RALEIGH, N.C. (WTVD) -- Eight candidates will take the stage in Milwaukee on Wednesday night for the first Republican presidential debate, a group that does not include former President Donald Trump.
Florida Gov. Ron DeSantis, entrepreneur Vivek Ramaswamy, former Vice President Mike Pence, South Carolina Sen. Tim Scott, former South Carolina Gov. Nikki Haley, former New Jersey Gov. Chris Christie, former Alabama Gov. Asa Hutchinson, and North Dakota Gov. Doug Burgum all qualified for the debate, looking to gain ground on the former president.
"We'll see some of the hot-button issues that we're used to hearing from Republicans. We'll hear them all talk probably about the 'weaponization' of government with the judiciary. That's where (Trump's legal cases) will come in. We'll hear them talk about cultural issues. I'm sure (questions on) abortion will be asked," said Dr. David McLennan, a political science professor at Meredith College.
According to polling averages compiled by 538, Trump has 52% support, a figure which has remained largely steady since April.
"We've never seen this big a spread. So it's not impossible to see Donald Trump not win the nomination. But it's going to take something pretty catastrophic, I would think. And that could include some of his legal issues," said McLennan.
Trump is set to surrender in Georgia on Thursday on charges stemming from alleged election interference in the aftermath of the 2020 election.
Despite his absence, voters plan on tuning in to the debate.
"It's definitely one piece. It's a large piece. I think the debates are very useful for the people that really want to understand the issues and where people stand and make it go beyond kind of a popularity contest. And I do think that it's important for them to be asked hard questions and to understand what direction they would want to take our country," said Michele Morrow, a member of the Western Wake Republican Club.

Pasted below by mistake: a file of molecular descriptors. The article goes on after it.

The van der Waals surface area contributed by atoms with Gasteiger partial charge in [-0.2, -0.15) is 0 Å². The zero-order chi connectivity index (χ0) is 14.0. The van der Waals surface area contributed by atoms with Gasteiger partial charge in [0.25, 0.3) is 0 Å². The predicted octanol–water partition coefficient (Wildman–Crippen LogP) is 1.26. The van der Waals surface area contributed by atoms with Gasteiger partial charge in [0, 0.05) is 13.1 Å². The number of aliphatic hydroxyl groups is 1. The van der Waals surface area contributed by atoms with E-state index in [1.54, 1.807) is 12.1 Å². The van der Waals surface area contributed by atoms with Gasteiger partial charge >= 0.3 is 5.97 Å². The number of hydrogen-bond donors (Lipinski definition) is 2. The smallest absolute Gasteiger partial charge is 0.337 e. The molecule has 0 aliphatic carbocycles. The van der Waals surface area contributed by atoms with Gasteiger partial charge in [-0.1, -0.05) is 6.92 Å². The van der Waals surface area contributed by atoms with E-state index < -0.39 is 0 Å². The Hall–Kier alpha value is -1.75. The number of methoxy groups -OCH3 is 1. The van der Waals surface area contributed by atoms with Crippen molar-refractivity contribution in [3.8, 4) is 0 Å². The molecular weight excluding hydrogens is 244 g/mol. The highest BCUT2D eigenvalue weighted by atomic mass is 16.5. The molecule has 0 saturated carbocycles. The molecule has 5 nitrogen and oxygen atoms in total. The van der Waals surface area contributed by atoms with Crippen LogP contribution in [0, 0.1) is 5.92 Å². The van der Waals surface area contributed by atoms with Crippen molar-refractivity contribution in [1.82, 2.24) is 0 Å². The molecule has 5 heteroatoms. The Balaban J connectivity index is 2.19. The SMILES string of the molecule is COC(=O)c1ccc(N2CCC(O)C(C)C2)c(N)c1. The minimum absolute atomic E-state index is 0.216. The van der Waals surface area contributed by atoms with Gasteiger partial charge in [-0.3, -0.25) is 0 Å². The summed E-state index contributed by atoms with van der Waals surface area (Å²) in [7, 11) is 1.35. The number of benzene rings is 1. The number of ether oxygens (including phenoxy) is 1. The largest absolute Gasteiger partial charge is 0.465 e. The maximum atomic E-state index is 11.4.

Morrow said key issues include the economy, border security, and education.
"We really were impacted very dramatically with COVID, not just economically. There's a lot of businesses that shut down and never reopened, but also just in the battle for our freedoms, our personal freedoms; and that was a real battle. And I think we're looking at that now on a national level," said Morrow.
Soaring inflation and skyrocketing gas and food prices during the Biden Administration were also cited as key concerns as America looks to 2024.
"The rising cost of goods and services is just ridiculous. And it's making it hard to live and function like we used to," said Sandy Joiner, President of the Western Wake Republican Club. "And education, I know that's a big one because I care about kids getting a strong academically sound education."
North Carolina's primary is on March 5. It's a vital state for Republicans in the general election; the last Republican candidate to win the presidency without North Carolina was Dwight Eisenhower in 1956.
"(Voters) know how important it is and everybody's talking about 2024," Joiner said. "They're just excited about the election and about just the energy around (it). They know how important North Carolina is."
The two-hour debate begins at 9 p.m.